Make cheating employers pay, not lone entrepreneurs

 

Many politicians protesting, quite rightly, about the unfair hike in National Insurance contributions for the self-employed have missed the real solution.

The important contribution is the one paid by employers, at 13.8 per cent of wages for abroad middle range of employees. It is an expensive outlay on workers, and often claimed to be a deterrent to increasing the payroll.

More unscrupulous companies, mostly but not all US-owned multinationals, are evading this tax. They do not employ most of their workforce, but engage people labelled as self-employed.

As one who has been self-employed for many years, even while holding such executive positions as business editor on national newspapers, I recall that becoming self-employed was beset with hurdles. A principal test was to prove that you decided how the task was to be performed, not those paying you.

Thus many were born into self-employment, such as doctors, lawyers, MPs, consultants in a wide range of trades and professions. More of us acquired it, often with difficulty, while vast numbers had self-employment thrust upon them, unwillingly.

As Liberals we believe in encouraging the individual spirit of enterprise and entrepreneurs, displayed by many of the self-employed. Some move on to start successful businesses.

But as guardians of just and fair play in employment, as in most other areas of life, we Liberal Democrats must condemn those who take improper advantage of the vulnerable and needy.

Roughly some 3 million are forced to accept scandalous treatment of so-called self-employment, especially those who endure the inhuman  practice of zero-hour contracts that drive a cart-and-horses though the spirit and often letter of employment law.

Of course, those who prefer to be self-employed and work part-time, for reasons ranging from childcare responsibilities, study, sport and other hobbies and interests, must be allowed to negotiate more flexible work agreements, fewer or a different pattern of hours.

But for the great majority who take home less than a Living Wage, and would prefer to work a fuller week, being paid a proper rate for the job, we must outlaw the bully-boys and robber-bosses who make 19th century mill owners seem enlightened and caring by comparison. First by ensuring their self-employed armies meet existing legal requirements. And by bringing in new legislation if their lawyers find a way round it.

By increasing the number of the lawfully properly employed, with all employers paying the full rate of NI, we would raise enough to be able to leave the lower freelance NI rates at their existing level. Receipt of another 3 million Employer NI contributions would allow the Treasury to relax increases for the hard-working self-employed.

It is largely a matter of political will, having the guts to treat all workers decently and face down the wrong kind of employer.

* Jonathan Hunt is President of Camberwell & Peckham local party and chair of the Southwark Co-ordinating Committee. He is an elected Life Member of the NUJ, and a former parliamentary candidate.

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17 Comments

  • Simon McGrath 15th Mar '17 - 2:47pm

    “More unscrupulous companies, mostly but not all US-owned multinationals, are evading this tax. They do not employ most of their workforce, but engage people labelled as self-employed.”

    Could you share some evidence for this please ?

  • Trefor Hunter 15th Mar '17 - 2:57pm

    And the BBC, who have casualised nearly all their technical former staff. Lets not forget.

  • Overtaken by events …. I set up Jonathan’s post before the news broke about the U-turn. Maybe people would like to comment about that?

    http://www.bbc.co.uk/news/uk-politics-39278968

  • “unfair”

    How exactly was wanting the self-employed to pay the same rate of tax as everyone else unfair???

    It was the first thing the Tories have got right in 300 years, but they’ve been forced to backtrack because of the knee-jerk, populist red-tops.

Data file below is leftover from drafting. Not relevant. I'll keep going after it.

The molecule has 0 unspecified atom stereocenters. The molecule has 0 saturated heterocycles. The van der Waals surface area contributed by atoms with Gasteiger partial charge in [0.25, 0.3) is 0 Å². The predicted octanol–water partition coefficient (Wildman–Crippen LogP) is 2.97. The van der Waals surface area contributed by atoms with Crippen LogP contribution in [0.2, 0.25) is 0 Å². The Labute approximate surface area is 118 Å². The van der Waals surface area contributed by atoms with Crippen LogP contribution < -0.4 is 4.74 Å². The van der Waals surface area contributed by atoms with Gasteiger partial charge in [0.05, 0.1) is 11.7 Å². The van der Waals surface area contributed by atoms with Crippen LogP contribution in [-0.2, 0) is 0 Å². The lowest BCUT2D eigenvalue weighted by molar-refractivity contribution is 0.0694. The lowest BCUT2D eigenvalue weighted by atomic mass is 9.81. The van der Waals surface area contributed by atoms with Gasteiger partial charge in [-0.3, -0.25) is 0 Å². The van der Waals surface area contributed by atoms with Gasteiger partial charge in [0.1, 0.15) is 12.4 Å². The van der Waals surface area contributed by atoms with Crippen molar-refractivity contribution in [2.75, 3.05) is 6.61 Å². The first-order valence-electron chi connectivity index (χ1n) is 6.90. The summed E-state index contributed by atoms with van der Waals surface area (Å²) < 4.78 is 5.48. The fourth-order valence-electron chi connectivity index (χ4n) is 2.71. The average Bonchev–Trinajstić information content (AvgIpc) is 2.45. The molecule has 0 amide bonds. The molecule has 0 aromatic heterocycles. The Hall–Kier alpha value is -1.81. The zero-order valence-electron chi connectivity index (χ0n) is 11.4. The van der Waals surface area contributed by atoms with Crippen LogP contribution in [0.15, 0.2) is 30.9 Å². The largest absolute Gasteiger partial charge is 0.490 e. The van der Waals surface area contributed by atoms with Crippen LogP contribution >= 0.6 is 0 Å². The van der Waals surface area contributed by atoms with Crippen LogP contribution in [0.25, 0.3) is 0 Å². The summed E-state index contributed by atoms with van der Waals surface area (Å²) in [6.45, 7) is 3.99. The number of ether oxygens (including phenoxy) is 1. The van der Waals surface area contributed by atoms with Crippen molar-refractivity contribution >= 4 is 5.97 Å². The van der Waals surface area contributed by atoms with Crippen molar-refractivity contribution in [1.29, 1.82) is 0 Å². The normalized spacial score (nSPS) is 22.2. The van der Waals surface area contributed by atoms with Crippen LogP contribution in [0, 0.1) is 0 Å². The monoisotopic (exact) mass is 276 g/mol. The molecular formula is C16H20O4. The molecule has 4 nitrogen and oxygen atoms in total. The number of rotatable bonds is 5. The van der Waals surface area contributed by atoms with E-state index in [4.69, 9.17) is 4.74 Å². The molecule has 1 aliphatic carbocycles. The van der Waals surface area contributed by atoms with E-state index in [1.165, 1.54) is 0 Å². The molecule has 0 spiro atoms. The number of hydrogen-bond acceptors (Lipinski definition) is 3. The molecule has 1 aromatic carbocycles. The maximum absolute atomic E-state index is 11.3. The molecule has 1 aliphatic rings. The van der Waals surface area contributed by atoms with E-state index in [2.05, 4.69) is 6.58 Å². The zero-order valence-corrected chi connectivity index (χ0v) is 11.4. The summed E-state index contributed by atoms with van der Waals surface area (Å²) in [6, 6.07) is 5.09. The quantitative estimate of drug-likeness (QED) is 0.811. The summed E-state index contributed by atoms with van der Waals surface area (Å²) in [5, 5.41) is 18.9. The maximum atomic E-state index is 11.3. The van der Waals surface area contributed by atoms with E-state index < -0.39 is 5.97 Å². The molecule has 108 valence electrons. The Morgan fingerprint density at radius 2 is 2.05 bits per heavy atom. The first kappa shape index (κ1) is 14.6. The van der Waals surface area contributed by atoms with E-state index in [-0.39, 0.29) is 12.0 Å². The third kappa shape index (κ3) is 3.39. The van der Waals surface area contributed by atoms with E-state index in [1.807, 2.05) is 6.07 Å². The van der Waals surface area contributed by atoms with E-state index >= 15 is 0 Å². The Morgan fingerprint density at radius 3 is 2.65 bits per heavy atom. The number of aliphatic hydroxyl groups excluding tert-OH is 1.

Meanwhile, public sector workers are kicked from pillar to post with year after year of real-term pay cuts and increased pension contributions to pay for a recession caused by the private sector.

  • This is one Tory policy that I could support. Where’s the fairness in giving the self-employed an arbitrary tax advantage, worth much more than the gap in benefits?

  • The threat of increasing NI for the self employed has receded for the moment, but will return. Rather than increase the NI contributions of the self employed themselves, it might be a better alternative to require (larger) firms, who contract these workers to pay the equivalent to what they have to pay for employees, or some variant on that, if they take a cut of income from taxi fares etc. These companies could also be required to pay towards pensions. I would suggest, though, that these NI contributions, would not have to be paid by small companies and individuals.

  • Laurence Cox 15th Mar '17 - 7:47pm

    Currently, Class 2 NI contributions pay for the following benefits for the self-employed: new state pension, contribution-based employment and support allowance, maternity allowance, and bereavement benefits. When Class 2 contributions are abolished in April 2018, the self-employed will be getting these benefits for free, while those employed have to pay for them (and only get JSA in addition). In effect, Hammond is saying that JSA is worth 3% of every employee’s salary even though the cost of JSA is tiny compared with what is spent on the state pension. It means that those employed, and under state retirement age will be subsidising the self-employed even more.

  • jonathan Hunt 15th Mar '17 - 8:03pm

    Thanks Mary for pointing out that my piece, largely written on Sunday and posted this afternoon, was partly overcome by a timid Theresa climb-down, the first by the devious dictator who pretends she is unassailable. Let’s hope these Tory MPs catch the rebellious habit.

    But Hammond still needs to find a few billion more, and I hope he will consider my solution and restore justice and decency in employment practices. He would achieve this by changing the status of those poor souls pushed into unlawfully low wages by being falsely declared self-employed.

    They should be given proper jobs by their unscrupulous (not having scruples, shameless, unprincipled, Oxford Concise definition, Simon) users and abusers of labour, as if people never martter.

    If the genuinely self-employed were given all the benefits that most employed people receive, there might be a case for upping their NI contributions. But it would be accompanied by a tide of self-employed workers sacking themselves and joining the ranks of the unemployed.

  • Laurence Cox 15th Mar '17 - 10:00pm

    @Jonathan Hunt
    The only benefit that employed workers paying Class 1 contributions get that the self-employed do not is JSA. See: